As part of a Mellon funded project, the Homer Multitext will collaborate with E-codices of Switzerland to publish the thirteenth century manuscript of the Iliad known as the Genavensis. For several years Neel Smith has been working on creating electronic editions of ten sets of scholia in which individual scholarly notes are coordinated so that we can, for the first time, systematically analyze their distribution across the manuscripts where they are attested. Cluster analysis identifies clearly distinct groups of comments that appear together in particular sets of scholia, and suggests that, far from slavishly reproducing a single archetype, scribes could combine material from multiple, distinct sources. An initial methodologically independent measurement of vocabulary similarity isolates precisely the same clusters of scholia: the obvious historical conclusion is that scribes drew on different sources for their differing scholarly content. This completely overturns traditional attempts to construct a single stemma, or “family tree,” of manuscript scholia, and means that we urgently need to reassess the relation of the important scholia in the Codex Genavensis 44 to the other scholia we have already studied.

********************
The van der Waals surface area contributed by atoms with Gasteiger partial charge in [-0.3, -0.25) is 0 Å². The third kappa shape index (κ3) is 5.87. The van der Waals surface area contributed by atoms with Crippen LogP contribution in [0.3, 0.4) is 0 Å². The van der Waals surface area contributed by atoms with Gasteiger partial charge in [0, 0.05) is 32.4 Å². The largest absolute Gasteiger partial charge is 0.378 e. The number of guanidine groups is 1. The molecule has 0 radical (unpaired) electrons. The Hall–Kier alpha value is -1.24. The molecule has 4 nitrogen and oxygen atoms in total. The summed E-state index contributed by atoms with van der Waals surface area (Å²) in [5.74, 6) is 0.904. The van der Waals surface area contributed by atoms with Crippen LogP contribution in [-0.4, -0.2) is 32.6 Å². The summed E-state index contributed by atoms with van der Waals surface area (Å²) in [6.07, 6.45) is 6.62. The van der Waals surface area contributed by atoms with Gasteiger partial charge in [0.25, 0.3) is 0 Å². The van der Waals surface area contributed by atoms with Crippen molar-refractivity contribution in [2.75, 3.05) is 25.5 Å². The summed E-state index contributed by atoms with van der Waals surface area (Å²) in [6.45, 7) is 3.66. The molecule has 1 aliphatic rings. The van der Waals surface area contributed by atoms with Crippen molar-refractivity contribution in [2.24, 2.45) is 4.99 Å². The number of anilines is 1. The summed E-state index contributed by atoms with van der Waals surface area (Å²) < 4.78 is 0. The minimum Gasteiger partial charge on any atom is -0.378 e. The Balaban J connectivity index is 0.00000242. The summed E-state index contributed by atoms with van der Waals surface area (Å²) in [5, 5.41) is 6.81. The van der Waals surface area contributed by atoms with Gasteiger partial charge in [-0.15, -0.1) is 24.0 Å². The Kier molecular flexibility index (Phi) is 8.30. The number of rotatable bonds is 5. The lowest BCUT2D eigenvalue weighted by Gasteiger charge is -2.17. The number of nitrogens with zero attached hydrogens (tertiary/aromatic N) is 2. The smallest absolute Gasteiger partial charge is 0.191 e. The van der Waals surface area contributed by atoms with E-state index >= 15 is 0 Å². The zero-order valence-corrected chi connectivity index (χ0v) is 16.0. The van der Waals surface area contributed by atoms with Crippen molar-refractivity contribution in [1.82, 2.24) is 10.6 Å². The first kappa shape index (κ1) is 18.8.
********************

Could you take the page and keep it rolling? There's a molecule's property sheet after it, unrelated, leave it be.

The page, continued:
The goal of the e-codices project is to provide access to all medieval and selected early modern manuscripts held in Switzerland via a virtual library At the moment, the virtual library contains 605 manuscripts from 25 different libraries. We are grateful for the opportunity to collaborate with E-codices to bring this manuscript on-line with high resolution images. The manuscript is being carefully restored in preparation for imaging. We anticipate that the imaging will take place in Spring 2011.
 Preliminary results have been presented at the conference "Text Mining Services" (Leipzig, 2009) and are forthcoming forthcoming in the conference proceedings (Springer Verlag, 2009) as Gabriel Weaver and Neel Smith, "Applying Domain Knowledge from Structured Citation Formats to Text and Data Mining: Examples Using the CITE Architecture."